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  2. Prevention of medication errors in the pediatric inpatient setting. American Academy of Pediatrics. Committee on Drugs and Committee on Hospital Care. Pediatrics. 1998;102(2 Pt 1):428-30.

  3. Schwappach DLB, Taxis K, Pfeiffer Y. Oncology nurses’ beliefs and attitudes towards the double-check of chemotherapy medications: a cross-sectional survey study. BMC Health Serv Res. 2018;18(1):123. 

  4. Schwappach DLB, Pfeiffer Y, Taxis K. Medication double-checking procedures in clinical practice: a cross-sectional survey of oncology nurses’ experiences. BMJ Open. 2016;6(6):e011394.

  5. Alsulami Z, Conroy S, Choonara I. Double checking the administration of medicines: what is the evidence? A systematic review. Arch Dis Child. 2012;97(9):833-7.

  6. Baldwin K, Walsh V. Independent double-checks for high-alert medications: essential practice. Nursing. 2014;44(4):65-7.

  7. Campbell GM, Facchinetti NJ. Using process control charts to monitor dispensing and checking errors. Am J Health Syst Pharm. 1998;55(9):946-52.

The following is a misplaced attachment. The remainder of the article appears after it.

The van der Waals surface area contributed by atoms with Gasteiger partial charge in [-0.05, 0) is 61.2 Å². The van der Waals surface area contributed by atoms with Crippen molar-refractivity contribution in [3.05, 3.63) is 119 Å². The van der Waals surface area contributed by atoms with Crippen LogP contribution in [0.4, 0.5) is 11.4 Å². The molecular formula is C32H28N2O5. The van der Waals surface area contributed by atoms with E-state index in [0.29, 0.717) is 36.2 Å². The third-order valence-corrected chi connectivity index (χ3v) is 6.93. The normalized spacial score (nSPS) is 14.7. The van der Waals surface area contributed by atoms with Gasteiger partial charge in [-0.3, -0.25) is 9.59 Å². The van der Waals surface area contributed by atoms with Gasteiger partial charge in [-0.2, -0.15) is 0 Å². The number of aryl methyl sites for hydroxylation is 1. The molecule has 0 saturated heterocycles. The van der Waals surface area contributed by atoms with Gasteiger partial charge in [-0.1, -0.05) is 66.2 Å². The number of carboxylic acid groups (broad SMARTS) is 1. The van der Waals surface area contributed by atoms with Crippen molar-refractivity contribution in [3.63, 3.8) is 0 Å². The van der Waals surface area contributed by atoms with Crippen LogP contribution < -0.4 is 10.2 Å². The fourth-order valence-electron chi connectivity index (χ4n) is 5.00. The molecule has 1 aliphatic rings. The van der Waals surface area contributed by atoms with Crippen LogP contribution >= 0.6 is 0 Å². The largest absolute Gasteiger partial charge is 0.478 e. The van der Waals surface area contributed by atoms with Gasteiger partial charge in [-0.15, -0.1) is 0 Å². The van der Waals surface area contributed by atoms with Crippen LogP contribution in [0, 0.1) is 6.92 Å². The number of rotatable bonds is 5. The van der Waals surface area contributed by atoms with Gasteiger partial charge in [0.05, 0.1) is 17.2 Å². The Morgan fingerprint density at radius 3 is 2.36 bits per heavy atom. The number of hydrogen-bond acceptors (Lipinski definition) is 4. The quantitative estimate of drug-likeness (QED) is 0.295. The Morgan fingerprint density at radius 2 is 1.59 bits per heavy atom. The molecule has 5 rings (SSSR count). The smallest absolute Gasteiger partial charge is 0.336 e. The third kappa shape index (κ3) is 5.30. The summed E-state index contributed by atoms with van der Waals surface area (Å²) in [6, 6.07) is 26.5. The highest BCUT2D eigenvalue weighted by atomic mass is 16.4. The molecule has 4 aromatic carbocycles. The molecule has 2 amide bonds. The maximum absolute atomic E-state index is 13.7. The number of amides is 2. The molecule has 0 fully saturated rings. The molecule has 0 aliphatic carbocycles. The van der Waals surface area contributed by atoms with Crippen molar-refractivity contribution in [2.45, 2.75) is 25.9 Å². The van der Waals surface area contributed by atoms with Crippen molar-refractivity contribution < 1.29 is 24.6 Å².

8. Grasha AF, Reilley S, Schell KL, Tranum D, Filburn J. Process and delayed verification errors in community pharmacy: implications for improving accuracy and patient safety. Technical Report Number 112101. Cincinnati, OH: Cognitive-Systems Performance Laboratory; 2001.   

  9. Jensen LS, Merry AF, Webster CS, Weller J, Larsson L. Evidence-based strategies for preventing drug administration errors during anaesthesia. Anaesthesia. 2004;59(5):493–504.

  10. White RE, Trbovich PL, Easty AC, Savage P, Trip K, Hyland S. Checking it twice: an evaluation of checklists for detecting medication errors at the bedside using a chemotherapy model. Qual Saf Health Care. 2010;19(6):562–7.

  11. Douglass AM, Elder J, Watson R, et al. A randomized controlled trial on the effect of a double check on the detection of medication errors. Ann Emerg Med. 2018;71(1):74-82.e1.

  12. Alsulami Z, Choonara I, Conroy S. Paediatric nurses’ adherence to the double-checking process during medication administration in a children’s hospital: an observational study. J Adv Nurs. 2014;70(6):1404-13.

  13. Senders J. Essays on human error in medicine. ISMP Canada, October 2000.

  14. Armitage G. Double checking medicines: defence against error or contributory factor? J Eval Clin Pract. 2008;14(4):513-9.

  15. ISMP Canada. Lowering the risk of medication errors: independent double checks. ISMP Canada Safety Bulletin. 2005;5(1):1-2.